The following is excerpted from William Boyd's latest novel, Trio, which explores two central questions: what makes life worth living, and what do you do if you find that it isn't? Boyd was born in 1952 in Accra, Ghana, and grew up there and in Nigeria. He is the award-winning author of five collections of stories and sixteen highly acclaimed novels, including the Booker Prize finalist An Ice-Cream War. He divides his time between London and France.
There were two basic types of alcoholics, Elfrida realised, and she liked to categorise them as “Sippers” and “Benders.” “Benders” were out of control—wholly appetite-driven, consummation was rapid and destructive, swift oblivion was the aim. Days would go by when “Benders” were on their bender—lost weekends—that usually ended with collapse, catatonia or death. “Sippers” on the other hand were more discreet and shrewd. They steadily topped themselves up throughout the ay—sipping—aiming to maintain a constant level of potent, satisfying but—hopefully—unnoticeable inebriation. Unlike Benders, Sippers—while effectively very drunk—could still function, conduct a conversation and maybe even hold down a job.
Elfrida poured some vodka into her breakfast orange juice. She wasn’t deluded or in any form of denial, not at all: she knew she was an alcoholic of the “Sipper” variety, and she also knew that the day that she started writing a new novel she would be sober again. That was her particular problem: creative impasse had driven her to drink. It wasn’t her fault or some flaw in her character, no. Many other writers and artists had experienced the same predicament—Ernest Hemingway, Scott Fitzgerald, poor Edith Everly, Faulkner, Elizabeth Bishop, Dylan Thomas, Morris Hughes, Brendan Behan, Henry Green, sad Malcolm Lowry, Celia Tanson, Evelyn Waugh, Ian Fleming, George Vanderpoel and a good few others whose names she couldn’t currently recall. It was a small exclusive club. Actually, not that small, come to think of it. Pondering her list she realised that most of them were “Benders.” Odd, that.
Yes, she thought, feeling pleased with herself, matters were being brought in hand, steps were being taken, light was spottable at the tunnel’s end, and so forth. She added another dash of vodka to her juice and went to find the telephone number of the Book Nook.
“Hello, I’d like to speak to Huckleberry, please.”
“Huckleberry, good morning. It’s Jennifer Tipton on the line.”
Elfrida poured some vodka into her breakfast orange juice. She wasn’t deluded or in any form of denial, not at all.
“You ordered Virginia Woolf’s A Writer’s Diary for me.”
“Did I? Morning.”
“And you sold me a copy of Maitland Bole’s book. Or, rather, pamphlet.”
“It’s all coming back to me, Miss Tipton.”
“Mrs. Tipton. What can I do for you?”
She explained that she was telephoning for Maitland Bole’s number, or address, if that were possible. She wanted to congratulate him on his pamphlet— it had been exceptionally useful in her researches into Virginia Woolf.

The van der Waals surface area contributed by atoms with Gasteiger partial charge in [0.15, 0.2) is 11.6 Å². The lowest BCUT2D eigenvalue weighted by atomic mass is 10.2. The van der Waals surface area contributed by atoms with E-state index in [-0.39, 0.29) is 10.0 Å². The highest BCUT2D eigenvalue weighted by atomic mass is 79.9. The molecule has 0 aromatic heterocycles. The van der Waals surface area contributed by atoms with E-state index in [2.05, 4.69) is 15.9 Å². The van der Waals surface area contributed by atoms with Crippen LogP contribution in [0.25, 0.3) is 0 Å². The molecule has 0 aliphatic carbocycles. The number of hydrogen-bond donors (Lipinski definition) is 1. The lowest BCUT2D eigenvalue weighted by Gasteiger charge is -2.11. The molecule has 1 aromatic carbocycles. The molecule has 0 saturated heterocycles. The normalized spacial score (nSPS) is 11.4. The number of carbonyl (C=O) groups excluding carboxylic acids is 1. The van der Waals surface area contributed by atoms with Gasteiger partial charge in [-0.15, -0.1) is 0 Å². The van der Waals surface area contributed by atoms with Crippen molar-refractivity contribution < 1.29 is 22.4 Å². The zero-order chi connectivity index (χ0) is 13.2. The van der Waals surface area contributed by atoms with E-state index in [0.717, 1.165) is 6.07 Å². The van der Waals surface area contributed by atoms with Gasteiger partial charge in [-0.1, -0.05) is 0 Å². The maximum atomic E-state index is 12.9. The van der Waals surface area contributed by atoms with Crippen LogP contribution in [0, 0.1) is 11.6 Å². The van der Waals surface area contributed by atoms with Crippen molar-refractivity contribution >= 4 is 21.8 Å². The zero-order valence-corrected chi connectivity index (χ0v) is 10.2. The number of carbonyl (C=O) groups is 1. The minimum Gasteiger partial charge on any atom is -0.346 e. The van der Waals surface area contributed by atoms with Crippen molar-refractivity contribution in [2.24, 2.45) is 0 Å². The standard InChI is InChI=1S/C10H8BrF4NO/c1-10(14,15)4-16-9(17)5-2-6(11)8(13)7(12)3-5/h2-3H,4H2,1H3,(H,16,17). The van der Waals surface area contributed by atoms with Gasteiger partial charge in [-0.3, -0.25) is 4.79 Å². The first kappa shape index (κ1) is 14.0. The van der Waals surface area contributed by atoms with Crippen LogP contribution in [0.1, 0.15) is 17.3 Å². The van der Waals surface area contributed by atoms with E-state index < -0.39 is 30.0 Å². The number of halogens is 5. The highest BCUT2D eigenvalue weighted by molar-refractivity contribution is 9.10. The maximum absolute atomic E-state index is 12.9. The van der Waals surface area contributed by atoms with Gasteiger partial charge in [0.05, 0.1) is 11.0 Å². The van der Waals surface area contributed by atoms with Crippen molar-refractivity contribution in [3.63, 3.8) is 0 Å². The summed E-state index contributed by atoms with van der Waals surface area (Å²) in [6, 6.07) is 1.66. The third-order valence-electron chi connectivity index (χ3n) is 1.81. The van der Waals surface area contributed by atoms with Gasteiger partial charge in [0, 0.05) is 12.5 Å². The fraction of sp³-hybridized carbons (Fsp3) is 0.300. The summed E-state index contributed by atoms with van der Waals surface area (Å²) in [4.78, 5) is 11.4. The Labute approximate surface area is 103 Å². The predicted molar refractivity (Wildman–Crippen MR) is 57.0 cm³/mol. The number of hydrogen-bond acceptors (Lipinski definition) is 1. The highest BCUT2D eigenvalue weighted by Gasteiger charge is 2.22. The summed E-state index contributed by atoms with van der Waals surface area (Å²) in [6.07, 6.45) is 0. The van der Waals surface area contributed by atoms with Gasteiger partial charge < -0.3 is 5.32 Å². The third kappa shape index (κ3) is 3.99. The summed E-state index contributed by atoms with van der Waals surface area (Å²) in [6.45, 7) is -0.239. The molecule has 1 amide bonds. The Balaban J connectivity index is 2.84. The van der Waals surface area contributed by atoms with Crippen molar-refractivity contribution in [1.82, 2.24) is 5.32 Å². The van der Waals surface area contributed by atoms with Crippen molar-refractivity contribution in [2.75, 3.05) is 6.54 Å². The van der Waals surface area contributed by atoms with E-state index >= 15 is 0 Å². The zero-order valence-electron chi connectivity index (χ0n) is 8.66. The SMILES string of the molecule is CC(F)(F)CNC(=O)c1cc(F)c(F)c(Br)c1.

“I don’t think I can really do that,” Huckleberry said.
“Why not? You told me he lived in Eastbourne.”
“He’s a very private man, you see. I can’t just give out his number. He’d be furious.”
Elfrida had a moment of inspiration.
“Well,” she said, “would you convey to him the information that I’d like to buy fifty copies of his pamphlet? Do give him my telephone number. I won’t be furious.”
“Oh. Right. I’ll see if I can track him down.”
Maitland Bole himself telephoned ten minutes later. He had a rattling voice, much interrupted by throat clearings and dry staccato coughs. It turned out that Bole no longer lived in Eastbourne but in London, in Fitzrovia, he volunteered, vaguely.
“Could we meet?” Elfrida asked. “I’ve got some questions for you, seeing as you’re such an expert on Virginia— and I could give you a cheque for the pamphlets at the same time.”
Bole suggested that they rendezvous at midday the next day at the main entrance to the Tate Gallery on Millbank. He had “private business” to transact there, he confided.
“Perfect. And may I take you for lunch?” Elfrida invited. “The Tate restaurant is one of my favourite places.”
After a fusillade of coughs, Bole agreed.
“How will I know you?” he asked.
She thought for a second: how to describe herself? Tall, with thick dark hair cut in a heavy fringe, red lipstick? Hardly a stand-out in a crowd.
“I’ll be carrying a copy of To the Lighthouse. How about that?”
“See you tomorrow, Mrs. Tipton.”
She thought for a second: how to describe herself?
Elfrida replaced the receiver on its cradle. Her heart was bumping as if she’d run up three flights of stairs. She was sure her life was about to change— and the wine list at the Tate restaurant was one of London’s finest. She would woo Maitland Bole with the very best claret and extract the secrets of Virginia Woolf ’s last day from him.
She went upstairs and packed an overnight bag. She wasn’t going to wait any longer—she’d catch a train up to London right away. And she had other business in the city. The morning’s mail had brought enthusiastic letters from agent and editor, both “dying” to hear more about The Zigzag Man. She felt her fortunes were on the turn.
She wrote a note for Reggie—“Gone to London on business. Call me at home. Back next week. E.”—and she telephoned for a taxi to take her to the station. Reggie would be happy—a whole weekend to fuck whatever tart he was fucking and no wife in view. Bliss.
Excerpted from Trio. Copyright © 2021 by William Boyd. All rights reserved. No part of this excerpt may be reproduced or reprinted without permission from the publisher.